October 24, 2019

NIFI in Docker with persistent workflow

This post talks you through how to setup a Nifi docker container and automate the inclusion of a custom processor .nar file, an existing template.xml and a workflow in a running state.

I recently had to spin up a NiFi container in docker and wanted to create a default state with a template and workflow already present.

Docker logo

This process is not too well documented by Apache so I hope someone finds this useful!


A recent project required our team to collaborate on a proof of concept solution which included a web interface, a NiFi workflow and an Elastic backend.

To avoid each developer having to install and build the tools from scratch we opted to docker-compose the whole solution. Docker compose allows us to create a series of Docker containers which can easily talk to each other.

Docker & NiFi

NiFi logo

Apache has an official docker image for NiFi; you can use docker to run this image with a dockerfile like this.

FROM apache/nifi:latest


You can now run the image and access the NiFi Web interface on localhost:8080. This is great except docker containers are designed to be ephemeral and we don't want to have to manually add our template each time we run the container so we need a way to add our templates and state to the container.

Adding a custom processor

To add a processor to NiFi you simply need to copy the .nar file into the correct location inside the container and run it.

The processors in NiFi live in /opt/nifi/nifi-1.6.0/lib/ so you can use the docker COPY command to copy your processor in. The dockerfile below assumes that the processor is in the same folder as your dockerfile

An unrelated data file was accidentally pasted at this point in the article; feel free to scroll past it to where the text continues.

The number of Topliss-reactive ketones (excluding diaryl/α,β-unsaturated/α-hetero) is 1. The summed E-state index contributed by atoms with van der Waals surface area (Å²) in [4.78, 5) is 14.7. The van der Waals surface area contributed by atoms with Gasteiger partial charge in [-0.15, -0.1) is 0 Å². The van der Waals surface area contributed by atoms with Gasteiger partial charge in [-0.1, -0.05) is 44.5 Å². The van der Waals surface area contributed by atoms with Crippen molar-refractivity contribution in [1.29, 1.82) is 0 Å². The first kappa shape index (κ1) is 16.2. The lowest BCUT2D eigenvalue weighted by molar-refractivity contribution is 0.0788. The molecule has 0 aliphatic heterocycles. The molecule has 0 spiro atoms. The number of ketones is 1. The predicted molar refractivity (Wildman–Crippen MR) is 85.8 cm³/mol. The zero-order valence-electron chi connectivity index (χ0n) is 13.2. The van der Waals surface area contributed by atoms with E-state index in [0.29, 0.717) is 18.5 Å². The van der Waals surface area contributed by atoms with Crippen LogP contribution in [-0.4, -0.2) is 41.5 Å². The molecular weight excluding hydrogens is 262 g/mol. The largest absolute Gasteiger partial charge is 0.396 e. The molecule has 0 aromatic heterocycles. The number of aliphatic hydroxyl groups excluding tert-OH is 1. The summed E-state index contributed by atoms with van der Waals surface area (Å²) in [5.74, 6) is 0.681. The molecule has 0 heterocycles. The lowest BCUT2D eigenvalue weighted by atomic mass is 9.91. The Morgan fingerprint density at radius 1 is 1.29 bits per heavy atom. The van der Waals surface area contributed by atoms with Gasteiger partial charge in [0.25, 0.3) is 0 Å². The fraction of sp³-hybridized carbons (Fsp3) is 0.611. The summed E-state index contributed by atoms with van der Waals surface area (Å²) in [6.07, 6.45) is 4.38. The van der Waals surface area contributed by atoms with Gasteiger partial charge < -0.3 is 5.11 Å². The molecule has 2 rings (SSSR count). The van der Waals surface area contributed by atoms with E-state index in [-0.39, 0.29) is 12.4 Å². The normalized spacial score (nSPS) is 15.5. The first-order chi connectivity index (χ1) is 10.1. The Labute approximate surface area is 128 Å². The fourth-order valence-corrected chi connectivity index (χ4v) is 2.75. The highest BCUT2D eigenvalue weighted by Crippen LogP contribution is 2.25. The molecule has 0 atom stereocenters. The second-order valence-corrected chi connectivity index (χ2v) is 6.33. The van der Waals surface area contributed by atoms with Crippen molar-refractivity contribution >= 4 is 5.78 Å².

FROM apache/nifi:latest

COPY our_processor.nar /opt/nifi/nifi-1.6.0/lib/


Adding a template

The process for adding a template is the same as adding a processor but with different filetypes and locations.

FROM apache/nifi:latest

COPY our_process.nar /opt/nifi/nifi-1.6.0/lib/

COPY our_workflow.xml /opt/nifi/nifi-1.6.0/conf/templates


If you now run your container you should be able to use the NiFi web interface to add a new template and your template should be available to choose. This now means we can use our processor but we still have to use the web interface to get our container into a state where the NiFi workflow is running. We should automate that!

Automating the workflow

To automate the process of adding a template through the web interface and starting the process we must first start our container and manually get it to the state we want it to be when we start it later on.

docker build -t nifitest .
docker run -p 8080:8080 -d nifitest

You should now be able to load the web interface and add the template we added earlier; we can then click play to get our workflow running.

Now it's in a running state we need to copy that state out somehow, this is the bit which isn't documented too well! The state of the NiFi is stored in flow.xml.gz which lives in /opt/nifi/nifi-1.6.0/conf/.

To copy that file out of the container we can start an interactive bash by first listing the container_id and then running the following commands:

docker ps -a
docker exec -it <container_id> /bin/bash/

This will put us into the container, we can then run the following command to copy out the flow.xml.gz

docker cp <container_id>:/opt/nifi/nifi-1.6.0/conf/flow.xml.gz flow.xml.gz

We now have a copy of our NiFi state. Next we need to use that state when we run our container. To do this we can use COPY again to copy the file back in each time we start the container.

NOTE: COPY always copies as root so the user the container runs as (nifi:nifi) won't have access to the file once we copy the file in. We can run a --chown at the same time to give ownership to the nifi user.

FROM apache/nifi:latest

COPY our_process.nar /opt/nifi/nifi-1.6.0/lib/

COPY our_workflow.xml /opt/nifi/nifi-1.6.0/conf/templates

COPY --chown=nifi:nifi flow.xml.gz /opt/nifi/nifi-1.6.0/conf/



We now have a container which has a custom processor, our template available and the template loaded into the workflow and started.

This makes it as simple as docker run <image> when another team member wants to run the NiFi instance.

This article is also posted at BMT Reality Studios